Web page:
If you’re a fan of Mediterranean or Middle Eastern cuisine such as Greek, Lebanese, or Armenian cooking, chances are you’re very familiar with the almightily strong garlic dipping sauce. You know, it’s that super delicious and super garlicky stuff they serve next to the Shish Tawook aka Chicken Kabob and a slew of other faves. The recipe you see here is one I learned from my best friend’s mother who is of Greek and Armenian descent. This version calls for one head of roasted garlic, one head of raw garlic which gives the flavor a bit more depth although it’s still just as strong as the more common version which is made entirely of raw garlic.
1 cup safflower or sunflower oil, chilled
1 tablespoon olive oil
2 heads garlic (recently bought, hard and white)
1/2 cup ice cold water, divided
juice of one lemon
Note: It’s important that the garlic you buy is very fresh, meaning it hasn’t had the chance to sprout. The sprouts that often grow inside the garlic are said to make this bitter. Look for the whitest, hardest bulbs you can find. Give them a good squeeze test and avoid any with scapes, since obviously, those are already sprouting.
Heat oven to 400°F. Slice the top off of the garlic, drizzle with one tablespoon of olive oil. Try to get the olive oil into the cloves and the area between the cloves. Wrap in aluminum foil. Roast for 35 minutes. Remove and allow to cool. While you’re waiting on the roasted garlic, place one cup of safflower oil in the refrigerator to chill. A glass container such as a measuring cup is best for this. Also, get that water super ice cold.
To prepare the raw garlic, crack each clove with a mallet, pestle or stone. When you do this, the cloves will split. Remove shell and look for any sprouts. In my batch of hard, white garlic bulbs, I found only one. Extract.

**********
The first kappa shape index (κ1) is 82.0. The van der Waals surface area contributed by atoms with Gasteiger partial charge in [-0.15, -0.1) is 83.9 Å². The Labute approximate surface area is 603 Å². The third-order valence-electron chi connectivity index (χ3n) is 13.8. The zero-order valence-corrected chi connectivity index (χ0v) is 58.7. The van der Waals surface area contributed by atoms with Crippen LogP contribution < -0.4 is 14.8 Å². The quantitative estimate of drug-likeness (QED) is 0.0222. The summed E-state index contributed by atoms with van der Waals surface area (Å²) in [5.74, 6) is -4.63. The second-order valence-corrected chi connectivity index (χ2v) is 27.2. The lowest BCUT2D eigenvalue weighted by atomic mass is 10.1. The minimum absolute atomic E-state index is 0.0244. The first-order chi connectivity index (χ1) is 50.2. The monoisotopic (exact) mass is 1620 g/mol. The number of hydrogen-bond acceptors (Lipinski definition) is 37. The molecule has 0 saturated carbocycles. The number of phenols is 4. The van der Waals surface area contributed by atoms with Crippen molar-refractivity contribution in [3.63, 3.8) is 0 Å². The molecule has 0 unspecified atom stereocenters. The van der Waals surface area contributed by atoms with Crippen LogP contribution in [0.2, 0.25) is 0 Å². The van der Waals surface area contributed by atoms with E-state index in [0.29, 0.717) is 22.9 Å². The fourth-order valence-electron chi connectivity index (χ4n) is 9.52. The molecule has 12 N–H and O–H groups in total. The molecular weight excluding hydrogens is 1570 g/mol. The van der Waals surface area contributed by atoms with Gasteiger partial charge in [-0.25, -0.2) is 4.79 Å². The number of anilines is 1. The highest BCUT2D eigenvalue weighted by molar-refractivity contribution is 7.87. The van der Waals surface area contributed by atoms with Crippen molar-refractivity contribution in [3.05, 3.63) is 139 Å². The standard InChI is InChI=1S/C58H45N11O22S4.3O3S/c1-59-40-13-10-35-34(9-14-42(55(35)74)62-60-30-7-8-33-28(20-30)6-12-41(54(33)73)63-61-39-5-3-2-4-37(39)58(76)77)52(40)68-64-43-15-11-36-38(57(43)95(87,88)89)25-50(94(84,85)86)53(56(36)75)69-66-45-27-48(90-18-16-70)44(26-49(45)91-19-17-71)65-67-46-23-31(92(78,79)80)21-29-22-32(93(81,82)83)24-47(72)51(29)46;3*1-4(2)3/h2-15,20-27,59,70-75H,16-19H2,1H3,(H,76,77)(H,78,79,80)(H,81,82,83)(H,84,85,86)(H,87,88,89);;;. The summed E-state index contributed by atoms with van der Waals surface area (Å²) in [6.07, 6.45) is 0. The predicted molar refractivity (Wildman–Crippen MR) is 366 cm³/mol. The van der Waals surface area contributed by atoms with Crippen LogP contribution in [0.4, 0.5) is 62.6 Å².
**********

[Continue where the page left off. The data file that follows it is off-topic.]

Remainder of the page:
Add raw garlic and a pinch of sea salt to your food processor or bullet. I opted for my bullet on this one since it works better for small batches. Pulse for a few seconds. Remove the roasted garlic cloves. Add to the mix with one more pinch of salt. Pulse to a count of ten. Now, slowly, tablespoon by tablespoon, begin adding the ice cold water and oil, alternating and pulsing between. Add one teaspoon of lemon juice at a time. This process requires patience. Depending on the garlic, the humidity, the salt and a whole host of other factors, you might not use up all of the oil and water. What you’re looking for is a creamy, white texture with plenty of zing. Just keep going. Once the desired texture is achieved, taste and stir in more oil and add additional salt and lemon as needed.
I ended up using nearly all of the water, all of the lemon juice but only 3/4 of the oil. I also used a fair bit of salt, I’d say nearly a full teaspoon to achieve the same texture and flavor I remember.
Want to make a double batch? Go ahead! This stuff freezes up great! To thaw, just place in your refrigerator the night before you’re going to use it.
Well until next time…